Hope for a better Asia rests on its youth

IN MY earlier article, "A jolt of reality to Asian Dream", I questioned Professor Kishore Mahbubani's overly optimistic idea of "the rise of Asia and the decline of the West". The next article, "Forging a unified voice in Asia", highlighted several critical shortcomings faced by Asia as it struggled towards a more comprehensive and sustainable development.

In this concluding piece, I emphasise that our "Asian Dream" will not end up as a mirage but eventually will turn into a reality. Hope for a better Asia comes from our Asian youth, especially those born after the 1980s.

First, there has been less hatred among young Asians. War always results in tremendous trauma and the hatred after war can last several generations. Until today, the Japanese invasions of Asian countries during World War II are still indelible nightmares for those elderly enough to personally experience it.

There have also been bilateral conflicts within Asia after the 1980s, such as the Sino-Indian skirmish (1987), the Johnson South Reef Skirmish (1988), the Thai-Laotian Border War (1987-1988), and the Cambodian-Vietnamese War (1975-1989), as well as civil wars in Sri Lanka, Nepal and Tajikistan.

We have to admit that Asia is still not entirely peaceful today. The Israeli-Palestinian conflict, the Indo-Pakistani conflict, Myanmar's internal strife, the Syrian civil war and the territorial disputes over the East China and South China seas are still going on relentlessly.

Nevertheless, very few Asian youth have personally participated in those conflicts or directly confronted their Asian counterparts on battlefields. Asian youth blessedly do not have irreconcilable enmity with one another. This certainly helps create a valuable foundation for building trust and cooperation among them.

Second, Asian youth share a similar vision of peace and development.

In this new era, war is a sunset business and going out of fashion. Instead, peace and development have become mainstream global objectives. With the exceptions of North Korea and Iran, most Asian nations are keen to build peaceful societies which focus on economic development.

Even in war-worn Iraq and Afghanistan, youth are searching for peace. The key to a peaceful Iraq was educating and enfranchising Iraqi youth, said the Centre for International Conflict Resolution at Columbia University.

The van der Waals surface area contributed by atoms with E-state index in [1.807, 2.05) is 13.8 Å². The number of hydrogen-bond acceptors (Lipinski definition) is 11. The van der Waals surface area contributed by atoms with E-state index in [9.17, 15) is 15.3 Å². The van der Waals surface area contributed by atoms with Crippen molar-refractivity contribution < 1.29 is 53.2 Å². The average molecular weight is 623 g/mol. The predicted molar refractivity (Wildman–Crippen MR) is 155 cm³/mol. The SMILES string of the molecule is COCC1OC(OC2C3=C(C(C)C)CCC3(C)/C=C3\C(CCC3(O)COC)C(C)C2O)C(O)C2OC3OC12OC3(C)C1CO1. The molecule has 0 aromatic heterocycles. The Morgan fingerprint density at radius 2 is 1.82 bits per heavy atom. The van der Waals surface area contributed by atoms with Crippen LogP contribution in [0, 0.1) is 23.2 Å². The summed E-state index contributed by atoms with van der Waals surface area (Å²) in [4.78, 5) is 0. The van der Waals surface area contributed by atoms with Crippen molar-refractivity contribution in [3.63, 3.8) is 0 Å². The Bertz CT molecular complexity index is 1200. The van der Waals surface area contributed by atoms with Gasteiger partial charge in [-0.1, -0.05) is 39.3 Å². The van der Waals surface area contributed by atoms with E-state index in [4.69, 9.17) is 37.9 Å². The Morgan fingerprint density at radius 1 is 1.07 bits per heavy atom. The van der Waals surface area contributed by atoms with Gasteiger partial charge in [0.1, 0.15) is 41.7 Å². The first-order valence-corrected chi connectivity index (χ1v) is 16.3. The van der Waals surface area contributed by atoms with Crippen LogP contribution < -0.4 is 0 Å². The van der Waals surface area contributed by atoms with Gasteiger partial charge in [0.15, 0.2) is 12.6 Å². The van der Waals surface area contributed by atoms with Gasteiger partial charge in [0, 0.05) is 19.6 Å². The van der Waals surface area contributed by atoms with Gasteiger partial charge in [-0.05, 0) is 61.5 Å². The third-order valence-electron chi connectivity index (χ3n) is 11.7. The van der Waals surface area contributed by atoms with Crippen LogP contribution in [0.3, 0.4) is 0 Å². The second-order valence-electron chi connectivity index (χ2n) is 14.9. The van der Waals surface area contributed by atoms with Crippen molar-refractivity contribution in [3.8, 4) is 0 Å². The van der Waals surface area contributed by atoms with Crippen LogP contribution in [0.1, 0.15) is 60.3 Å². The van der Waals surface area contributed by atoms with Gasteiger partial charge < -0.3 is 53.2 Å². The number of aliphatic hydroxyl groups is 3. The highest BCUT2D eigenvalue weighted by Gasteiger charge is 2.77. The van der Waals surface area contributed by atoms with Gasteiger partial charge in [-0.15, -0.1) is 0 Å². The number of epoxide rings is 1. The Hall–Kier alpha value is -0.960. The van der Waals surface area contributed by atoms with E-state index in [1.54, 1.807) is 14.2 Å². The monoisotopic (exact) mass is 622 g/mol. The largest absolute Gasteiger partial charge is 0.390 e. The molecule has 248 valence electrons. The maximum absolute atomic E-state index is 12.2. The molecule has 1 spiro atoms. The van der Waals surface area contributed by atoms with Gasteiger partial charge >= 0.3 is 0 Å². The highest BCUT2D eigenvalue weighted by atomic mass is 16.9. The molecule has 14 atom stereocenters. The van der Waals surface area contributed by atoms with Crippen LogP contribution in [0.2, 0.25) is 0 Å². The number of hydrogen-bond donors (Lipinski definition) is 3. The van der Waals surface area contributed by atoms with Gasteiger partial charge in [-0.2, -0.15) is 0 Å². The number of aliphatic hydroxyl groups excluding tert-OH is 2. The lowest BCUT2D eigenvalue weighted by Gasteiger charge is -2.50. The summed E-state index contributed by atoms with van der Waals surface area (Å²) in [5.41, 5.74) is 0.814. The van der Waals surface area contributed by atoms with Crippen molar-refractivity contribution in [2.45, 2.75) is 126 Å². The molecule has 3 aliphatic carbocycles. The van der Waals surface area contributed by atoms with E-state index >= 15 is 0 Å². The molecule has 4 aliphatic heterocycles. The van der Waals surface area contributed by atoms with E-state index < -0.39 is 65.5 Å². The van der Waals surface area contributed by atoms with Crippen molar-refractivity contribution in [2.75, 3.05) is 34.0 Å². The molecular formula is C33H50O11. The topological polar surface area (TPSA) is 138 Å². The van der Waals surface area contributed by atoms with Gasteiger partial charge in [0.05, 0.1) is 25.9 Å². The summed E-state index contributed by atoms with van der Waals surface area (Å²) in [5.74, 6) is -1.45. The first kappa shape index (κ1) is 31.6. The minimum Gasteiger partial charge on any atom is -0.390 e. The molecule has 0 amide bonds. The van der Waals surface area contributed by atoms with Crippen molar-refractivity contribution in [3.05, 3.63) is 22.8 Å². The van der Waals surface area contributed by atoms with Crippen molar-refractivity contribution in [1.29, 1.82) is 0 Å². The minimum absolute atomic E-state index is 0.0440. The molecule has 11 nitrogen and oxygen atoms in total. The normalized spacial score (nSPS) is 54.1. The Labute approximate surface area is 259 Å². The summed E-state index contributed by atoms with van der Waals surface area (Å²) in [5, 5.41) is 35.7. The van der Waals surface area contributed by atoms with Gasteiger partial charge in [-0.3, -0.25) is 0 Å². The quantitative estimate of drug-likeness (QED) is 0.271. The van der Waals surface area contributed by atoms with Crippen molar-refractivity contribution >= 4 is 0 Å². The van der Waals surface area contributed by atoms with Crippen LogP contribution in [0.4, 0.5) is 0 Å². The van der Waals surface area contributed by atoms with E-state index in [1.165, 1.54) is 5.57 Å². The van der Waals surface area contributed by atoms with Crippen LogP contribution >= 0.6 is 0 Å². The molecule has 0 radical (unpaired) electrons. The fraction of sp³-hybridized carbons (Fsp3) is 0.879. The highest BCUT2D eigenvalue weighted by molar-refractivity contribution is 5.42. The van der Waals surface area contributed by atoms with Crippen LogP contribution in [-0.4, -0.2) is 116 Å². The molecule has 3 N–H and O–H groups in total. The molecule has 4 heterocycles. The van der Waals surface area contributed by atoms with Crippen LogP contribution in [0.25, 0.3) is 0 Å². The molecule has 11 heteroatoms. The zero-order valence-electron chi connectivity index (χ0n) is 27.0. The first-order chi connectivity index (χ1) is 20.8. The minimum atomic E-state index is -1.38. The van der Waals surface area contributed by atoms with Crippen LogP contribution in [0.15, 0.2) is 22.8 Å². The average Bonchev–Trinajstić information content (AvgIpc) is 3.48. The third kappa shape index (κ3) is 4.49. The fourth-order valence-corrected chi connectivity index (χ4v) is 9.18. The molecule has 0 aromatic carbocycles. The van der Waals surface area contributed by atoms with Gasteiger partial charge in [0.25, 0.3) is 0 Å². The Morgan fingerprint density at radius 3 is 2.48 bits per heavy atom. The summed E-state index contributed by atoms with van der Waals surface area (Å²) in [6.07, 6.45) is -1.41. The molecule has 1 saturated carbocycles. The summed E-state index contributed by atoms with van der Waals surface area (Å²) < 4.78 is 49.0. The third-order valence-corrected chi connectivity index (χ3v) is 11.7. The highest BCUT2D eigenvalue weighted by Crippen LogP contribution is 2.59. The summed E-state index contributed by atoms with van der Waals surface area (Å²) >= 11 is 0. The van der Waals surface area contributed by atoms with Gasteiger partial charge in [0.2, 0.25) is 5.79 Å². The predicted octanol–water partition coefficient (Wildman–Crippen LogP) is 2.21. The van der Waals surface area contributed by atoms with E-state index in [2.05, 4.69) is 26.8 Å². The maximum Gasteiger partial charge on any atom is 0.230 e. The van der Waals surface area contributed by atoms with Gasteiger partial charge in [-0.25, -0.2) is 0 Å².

Recently, a youth organisation called Afghan Voices renamed "Scud Hill", a symbol of Afghanistan's violent past, "Peace Hill".

China and India, the world's fastest-growing economies and the largest developing countries, have over 60 per cent of Asia's population. Most importantly, both countries account for the majority of Asian youth.

Moreover, most Chinese youth were born after the reform and opening up from 1978, while a large proportion of Indian youth were born after their country's economic liberalisation beginning in the 1990s. Chinese and Indian youth are more interested in doing business than entangling in conflicts. Their preferred vision for peace and development will help strengthen the foundation for a more peaceful Asia.

Last but not least, Asian youth cherish the value of mutual understanding and cooperation. They are the generation growing up with the Internet. In Asia, there are over a billion netizens and most are increasingly open-minded and actively involved young people in online communities. Information technology has made young Asians better connected than previous generations.

Mutual learning and exchanges have also helped young Asians better understand one another. For instance, China had only 1,381 foreign students in 1980. By last year, the number had surged over 200 times to 328,330 with 63.2 per cent of them from Asia.

At the National University of Singapore, the Lee Kuan Yew School of Public Policy was established in 2004 to "inspire leaders, improve lives and help transform Asia". Since then, it has fostered hundreds of young Asian officials who are likely to seek win-win cooperation rather than zero-sum competitions with their Asian peers in the future.

Young Asians have grown up with booming intra-regional trade and investment. Free trade agreements (FTAs) were largely absent in Asia until the 1990s. But between January 2000 and April this year, Asia's concluded FTAs jumped from three to 76. The Asean-China Free Trade Area is the largest free trade area in terms of its coverage, with over 1.9 billion people in it.

Such fast-growing regional trade and investment dependency will encourage young Asians to pursue closer cooperation with one another.

There is a Chinese maxim, "A youth is to be regarded with respect (hou sheng ke wei)", in the Wisdom of Confucius. Young people are without doubt the hopes for a better future.

Even Deng Xiaoping, best known as the general designer of China's reform and opening up, said in 1978: "Our generation is not wise enough to find common language on this question (the Diaoyu/Senkaku islands dispute). Our next generation will certainly be wiser. They will certainly find a solution acceptable to all."

Although we young Asians may not be any wiser than older generations, we definitely share a much more common consensus over the goals of peace and development. More critically, we are determined to deliver such goals through more creative solutions and win-win cooperation.

With this confidence in a better future, our "Asian Dream" will not just remain a dream.


The writer, a 1980s China-born graduate of the Lee Kuan Yew School of Public Policy at the National University of Singapore, is an investment analyst and independent commentary writer based in Singapore.